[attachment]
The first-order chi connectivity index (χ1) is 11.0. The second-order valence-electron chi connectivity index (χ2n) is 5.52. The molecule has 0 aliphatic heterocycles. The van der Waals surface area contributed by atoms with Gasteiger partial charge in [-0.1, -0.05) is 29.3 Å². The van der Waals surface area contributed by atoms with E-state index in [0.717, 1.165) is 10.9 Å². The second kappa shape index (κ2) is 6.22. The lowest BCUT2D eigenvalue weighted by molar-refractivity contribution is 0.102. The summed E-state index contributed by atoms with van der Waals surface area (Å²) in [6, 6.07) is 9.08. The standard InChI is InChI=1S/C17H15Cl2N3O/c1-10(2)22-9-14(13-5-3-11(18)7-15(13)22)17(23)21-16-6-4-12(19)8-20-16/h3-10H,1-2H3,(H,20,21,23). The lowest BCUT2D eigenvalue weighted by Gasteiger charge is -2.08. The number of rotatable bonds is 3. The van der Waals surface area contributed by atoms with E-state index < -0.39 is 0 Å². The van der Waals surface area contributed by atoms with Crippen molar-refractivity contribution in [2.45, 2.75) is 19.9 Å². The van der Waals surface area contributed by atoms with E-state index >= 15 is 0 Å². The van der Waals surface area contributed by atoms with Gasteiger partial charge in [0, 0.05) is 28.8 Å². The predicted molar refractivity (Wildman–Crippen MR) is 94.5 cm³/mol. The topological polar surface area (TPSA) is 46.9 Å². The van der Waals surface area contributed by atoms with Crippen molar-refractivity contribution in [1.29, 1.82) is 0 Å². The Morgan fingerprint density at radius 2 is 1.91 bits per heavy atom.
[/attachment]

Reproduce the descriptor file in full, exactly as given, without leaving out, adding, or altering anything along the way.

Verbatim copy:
The first-order chi connectivity index (χ1) is 11.0. The second-order valence-electron chi connectivity index (χ2n) is 5.52. The molecule has 0 aliphatic heterocycles. The van der Waals surface area contributed by atoms with Gasteiger partial charge in [-0.1, -0.05) is 29.3 Å². The van der Waals surface area contributed by atoms with E-state index in [0.717, 1.165) is 10.9 Å². The second kappa shape index (κ2) is 6.22. The lowest BCUT2D eigenvalue weighted by molar-refractivity contribution is 0.102. The summed E-state index contributed by atoms with van der Waals surface area (Å²) in [6, 6.07) is 9.08. The standard InChI is InChI=1S/C17H15Cl2N3O/c1-10(2)22-9-14(13-5-3-11(18)7-15(13)22)17(23)21-16-6-4-12(19)8-20-16/h3-10H,1-2H3,(H,20,21,23). The lowest BCUT2D eigenvalue weighted by Gasteiger charge is -2.08. The number of rotatable bonds is 3. The van der Waals surface area contributed by atoms with E-state index < -0.39 is 0 Å². The van der Waals surface area contributed by atoms with Crippen molar-refractivity contribution in [2.45, 2.75) is 19.9 Å². The van der Waals surface area contributed by atoms with E-state index >= 15 is 0 Å². The van der Waals surface area contributed by atoms with Gasteiger partial charge in [0, 0.05) is 28.8 Å². The predicted molar refractivity (Wildman–Crippen MR) is 94.5 cm³/mol. The topological polar surface area (TPSA) is 46.9 Å². The van der Waals surface area contributed by atoms with Crippen molar-refractivity contribution in [1.29, 1.82) is 0 Å². The Morgan fingerprint density at radius 2 is 1.91 bits per heavy atom.